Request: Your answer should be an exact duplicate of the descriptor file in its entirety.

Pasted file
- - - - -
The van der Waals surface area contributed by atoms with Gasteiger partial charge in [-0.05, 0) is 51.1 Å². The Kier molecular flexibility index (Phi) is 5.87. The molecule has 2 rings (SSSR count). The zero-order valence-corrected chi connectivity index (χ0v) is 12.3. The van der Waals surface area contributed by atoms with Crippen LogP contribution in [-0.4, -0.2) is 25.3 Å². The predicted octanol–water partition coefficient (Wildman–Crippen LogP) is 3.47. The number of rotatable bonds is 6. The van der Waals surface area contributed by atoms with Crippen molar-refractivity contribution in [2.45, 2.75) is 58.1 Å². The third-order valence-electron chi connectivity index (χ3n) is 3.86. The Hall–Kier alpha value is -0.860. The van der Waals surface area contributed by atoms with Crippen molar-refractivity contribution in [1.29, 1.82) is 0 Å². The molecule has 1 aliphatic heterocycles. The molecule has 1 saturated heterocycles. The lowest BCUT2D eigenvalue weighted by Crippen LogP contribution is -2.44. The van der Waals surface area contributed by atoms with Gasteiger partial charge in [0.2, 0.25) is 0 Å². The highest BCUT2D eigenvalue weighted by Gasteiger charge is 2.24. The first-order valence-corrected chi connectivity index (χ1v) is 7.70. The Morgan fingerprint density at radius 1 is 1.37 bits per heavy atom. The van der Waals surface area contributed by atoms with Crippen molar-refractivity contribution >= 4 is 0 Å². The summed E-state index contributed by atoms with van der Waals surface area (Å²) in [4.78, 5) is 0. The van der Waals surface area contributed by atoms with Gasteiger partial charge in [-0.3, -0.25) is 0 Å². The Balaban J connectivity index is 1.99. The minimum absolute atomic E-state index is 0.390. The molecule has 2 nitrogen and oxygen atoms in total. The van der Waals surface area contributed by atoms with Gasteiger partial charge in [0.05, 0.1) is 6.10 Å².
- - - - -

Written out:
The van der Waals surface area contributed by atoms with Gasteiger partial charge in [-0.05, 0) is 51.1 Å². The Kier molecular flexibility index (Phi) is 5.87. The molecule has 2 rings (SSSR count). The zero-order valence-corrected chi connectivity index (χ0v) is 12.3. The van der Waals surface area contributed by atoms with Crippen LogP contribution in [-0.4, -0.2) is 25.3 Å². The predicted octanol–water partition coefficient (Wildman–Crippen LogP) is 3.47. The number of rotatable bonds is 6. The van der Waals surface area contributed by atoms with Crippen molar-refractivity contribution in [2.45, 2.75) is 58.1 Å². The third-order valence-electron chi connectivity index (χ3n) is 3.86. The Hall–Kier alpha value is -0.860. The van der Waals surface area contributed by atoms with Crippen molar-refractivity contribution in [1.29, 1.82) is 0 Å². The molecule has 1 aliphatic heterocycles. The molecule has 1 saturated heterocycles. The lowest BCUT2D eigenvalue weighted by Crippen LogP contribution is -2.44. The van der Waals surface area contributed by atoms with Gasteiger partial charge in [0.2, 0.25) is 0 Å². The highest BCUT2D eigenvalue weighted by Gasteiger charge is 2.24. The first-order valence-corrected chi connectivity index (χ1v) is 7.70. The Morgan fingerprint density at radius 1 is 1.37 bits per heavy atom. The van der Waals surface area contributed by atoms with Crippen molar-refractivity contribution >= 4 is 0 Å². The summed E-state index contributed by atoms with van der Waals surface area (Å²) in [4.78, 5) is 0. The van der Waals surface area contributed by atoms with Gasteiger partial charge in [-0.3, -0.25) is 0 Å². The Balaban J connectivity index is 1.99. The minimum absolute atomic E-state index is 0.390. The molecule has 2 nitrogen and oxygen atoms in total. The van der Waals surface area contributed by atoms with Gasteiger partial charge in [0.05, 0.1) is 6.10 Å².